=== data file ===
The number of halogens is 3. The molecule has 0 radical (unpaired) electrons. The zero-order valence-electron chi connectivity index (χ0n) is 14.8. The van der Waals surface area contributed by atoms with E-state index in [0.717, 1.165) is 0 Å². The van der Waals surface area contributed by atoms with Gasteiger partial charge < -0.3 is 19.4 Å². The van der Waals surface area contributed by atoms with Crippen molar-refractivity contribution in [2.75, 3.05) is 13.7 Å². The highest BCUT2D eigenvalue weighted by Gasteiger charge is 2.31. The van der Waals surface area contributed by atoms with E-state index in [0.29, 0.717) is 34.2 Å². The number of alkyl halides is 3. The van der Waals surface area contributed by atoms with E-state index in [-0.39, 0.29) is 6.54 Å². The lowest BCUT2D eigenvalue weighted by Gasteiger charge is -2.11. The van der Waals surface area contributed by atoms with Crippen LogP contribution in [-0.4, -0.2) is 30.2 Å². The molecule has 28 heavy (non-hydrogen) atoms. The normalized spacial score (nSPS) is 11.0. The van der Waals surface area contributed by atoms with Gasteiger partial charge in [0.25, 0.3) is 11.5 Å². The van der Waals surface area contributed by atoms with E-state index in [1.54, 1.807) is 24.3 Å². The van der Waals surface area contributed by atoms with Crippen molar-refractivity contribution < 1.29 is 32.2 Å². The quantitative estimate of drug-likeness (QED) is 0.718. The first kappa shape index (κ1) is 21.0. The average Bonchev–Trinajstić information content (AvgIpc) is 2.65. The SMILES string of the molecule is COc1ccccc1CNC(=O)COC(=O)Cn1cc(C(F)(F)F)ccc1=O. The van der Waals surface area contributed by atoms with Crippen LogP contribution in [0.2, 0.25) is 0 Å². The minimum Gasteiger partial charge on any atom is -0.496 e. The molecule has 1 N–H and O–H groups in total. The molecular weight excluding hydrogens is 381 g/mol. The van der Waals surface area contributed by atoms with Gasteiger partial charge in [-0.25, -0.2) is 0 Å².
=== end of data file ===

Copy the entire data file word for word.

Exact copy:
The number of halogens is 3. The molecule has 0 radical (unpaired) electrons. The zero-order valence-electron chi connectivity index (χ0n) is 14.8. The van der Waals surface area contributed by atoms with E-state index in [0.717, 1.165) is 0 Å². The van der Waals surface area contributed by atoms with Gasteiger partial charge < -0.3 is 19.4 Å². The van der Waals surface area contributed by atoms with Crippen molar-refractivity contribution in [2.75, 3.05) is 13.7 Å². The highest BCUT2D eigenvalue weighted by Gasteiger charge is 2.31. The van der Waals surface area contributed by atoms with E-state index in [0.29, 0.717) is 34.2 Å². The number of alkyl halides is 3. The van der Waals surface area contributed by atoms with E-state index in [-0.39, 0.29) is 6.54 Å². The lowest BCUT2D eigenvalue weighted by Gasteiger charge is -2.11. The van der Waals surface area contributed by atoms with Crippen LogP contribution in [-0.4, -0.2) is 30.2 Å². The molecule has 28 heavy (non-hydrogen) atoms. The normalized spacial score (nSPS) is 11.0. The van der Waals surface area contributed by atoms with Gasteiger partial charge in [0.25, 0.3) is 11.5 Å². The van der Waals surface area contributed by atoms with E-state index in [1.54, 1.807) is 24.3 Å². The van der Waals surface area contributed by atoms with Crippen molar-refractivity contribution < 1.29 is 32.2 Å². The quantitative estimate of drug-likeness (QED) is 0.718. The first kappa shape index (κ1) is 21.0. The average Bonchev–Trinajstić information content (AvgIpc) is 2.65. The SMILES string of the molecule is COc1ccccc1CNC(=O)COC(=O)Cn1cc(C(F)(F)F)ccc1=O. The van der Waals surface area contributed by atoms with Crippen LogP contribution in [0.2, 0.25) is 0 Å². The minimum Gasteiger partial charge on any atom is -0.496 e. The molecule has 1 N–H and O–H groups in total. The molecular weight excluding hydrogens is 381 g/mol. The van der Waals surface area contributed by atoms with Gasteiger partial charge in [-0.25, -0.2) is 0 Å².